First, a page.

I find it interesting to look at the stats to see which posts have been most popular.  Two posts stand at the top with 3 times the views as the third post on the list.

First up is 1 Year Blogiversary.  The top search terms have nothing to do with a blogiversary, so my guess is that all the visits to that post came internally from WordPress.  If I had known it was going to be such a popular post, I would have put some more meat in it.  It was pretty boring as posts go.  Oh well, lost opportunity there.  For my next Blogiversary I’ll be sure to plan something grand!

IMG_3534

Up next is Baked Apple Slices – no added sugar.  This is an excellent recipe and everyone loves it.  Even if you’re not trying to cut down on sugar, the apples themselves have so much sugar you feel like you are eating an apple pie without the crust.  I find it strange that this is the second most visited post though because this isn’t a recipe site.  In fact, I have just three recipes listed.  This one, Choconut Chippers, and Game Day Sausage Dip, which is, ironically, the least visited post ever.   But search terms for the baked apples are coming from all over with things such as:

  • baked apple slices no sugar
  • no sugar baked apple slices
  • stewed apples no sugar
  • baked apple slices without sugar

I sure hope someone has decided to try the recipe and that they loved it!

Baked Apple Slices

And rounding out the top three posts… Lego, Car, Truck Sack Tutorial.  This is a cool sack for kids to carry their toys around.  I first heard about it as a lego sack, but I thought it would work great for cars, especially with road map fabric on the inside, so that is how I made it for my grandson.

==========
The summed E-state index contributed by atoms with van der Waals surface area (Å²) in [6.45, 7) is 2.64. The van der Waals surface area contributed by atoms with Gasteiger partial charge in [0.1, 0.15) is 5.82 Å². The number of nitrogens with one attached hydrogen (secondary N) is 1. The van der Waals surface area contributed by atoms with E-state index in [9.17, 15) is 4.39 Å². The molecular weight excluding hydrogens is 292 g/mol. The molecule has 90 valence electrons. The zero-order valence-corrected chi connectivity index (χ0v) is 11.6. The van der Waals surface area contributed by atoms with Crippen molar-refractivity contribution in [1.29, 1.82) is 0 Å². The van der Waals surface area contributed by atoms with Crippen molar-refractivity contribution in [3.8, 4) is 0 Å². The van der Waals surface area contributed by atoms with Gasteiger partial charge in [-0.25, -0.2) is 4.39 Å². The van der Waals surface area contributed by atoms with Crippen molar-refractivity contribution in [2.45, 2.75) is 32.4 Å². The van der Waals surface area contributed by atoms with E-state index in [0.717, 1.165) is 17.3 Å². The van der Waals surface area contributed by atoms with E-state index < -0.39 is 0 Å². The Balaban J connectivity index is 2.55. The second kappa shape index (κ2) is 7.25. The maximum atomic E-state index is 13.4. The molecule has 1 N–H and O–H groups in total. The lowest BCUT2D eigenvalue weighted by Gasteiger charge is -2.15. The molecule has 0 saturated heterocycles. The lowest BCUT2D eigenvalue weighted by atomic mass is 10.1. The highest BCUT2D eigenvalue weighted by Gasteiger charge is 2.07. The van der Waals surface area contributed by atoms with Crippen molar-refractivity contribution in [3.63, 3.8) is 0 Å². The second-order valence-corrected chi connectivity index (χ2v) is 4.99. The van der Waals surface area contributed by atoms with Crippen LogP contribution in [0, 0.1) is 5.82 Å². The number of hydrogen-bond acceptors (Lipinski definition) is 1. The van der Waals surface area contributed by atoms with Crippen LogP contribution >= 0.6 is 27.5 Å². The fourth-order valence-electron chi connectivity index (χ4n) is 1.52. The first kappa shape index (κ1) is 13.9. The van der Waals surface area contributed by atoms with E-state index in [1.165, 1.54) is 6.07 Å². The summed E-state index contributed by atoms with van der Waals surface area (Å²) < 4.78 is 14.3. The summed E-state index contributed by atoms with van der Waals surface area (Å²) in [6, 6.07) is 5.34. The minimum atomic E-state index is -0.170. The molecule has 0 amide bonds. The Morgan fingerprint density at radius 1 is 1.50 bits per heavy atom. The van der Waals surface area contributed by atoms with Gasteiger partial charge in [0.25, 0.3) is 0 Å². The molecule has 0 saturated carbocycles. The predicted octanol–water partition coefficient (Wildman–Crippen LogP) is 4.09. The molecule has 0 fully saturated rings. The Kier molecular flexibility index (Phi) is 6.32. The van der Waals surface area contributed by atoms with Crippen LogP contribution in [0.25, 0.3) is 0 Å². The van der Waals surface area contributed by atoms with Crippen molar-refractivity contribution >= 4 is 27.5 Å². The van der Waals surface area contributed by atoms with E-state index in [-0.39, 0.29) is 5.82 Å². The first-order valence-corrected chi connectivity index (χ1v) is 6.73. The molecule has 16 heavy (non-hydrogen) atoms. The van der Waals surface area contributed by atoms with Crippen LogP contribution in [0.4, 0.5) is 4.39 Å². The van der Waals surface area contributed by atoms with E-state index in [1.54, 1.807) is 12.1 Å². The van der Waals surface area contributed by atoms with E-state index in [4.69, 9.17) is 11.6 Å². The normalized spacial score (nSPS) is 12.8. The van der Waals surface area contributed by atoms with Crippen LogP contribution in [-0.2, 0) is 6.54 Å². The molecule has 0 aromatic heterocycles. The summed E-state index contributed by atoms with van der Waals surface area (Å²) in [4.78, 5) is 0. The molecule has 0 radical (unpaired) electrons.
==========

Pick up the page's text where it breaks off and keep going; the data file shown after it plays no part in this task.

DSCN0073

And the top referrer to my blog is Crazy Mom Quilts.  Thank you!   Go check out her blog when you get a chance.  It is full of great quilting projects.

What does all this tell me?  Keep linking up my quilting projects with Crazy Mom Quilts until I can turn this into a full-time blog.  And, I either need to include more no-sugar/low-sugar recipes or I need to create a new no-sugar/low sugar blog.  Hmmm… now, that’s an idea!

Here are some of my favorite posts that I think you might enjoy.

Thanks for reading.  I am truly humbled that you have taken the time to read my posts and follow my blog.  I do appreciate each and every one of you!!

Madrona Road Challenge – How Ideas are Born

This past February I joined the Triangle MQG and decided to participate in my first challenge with the group.  We were given seven fat eighths of fabric from the Madrona Road line by Violet Craft for Michael Miller fabrics.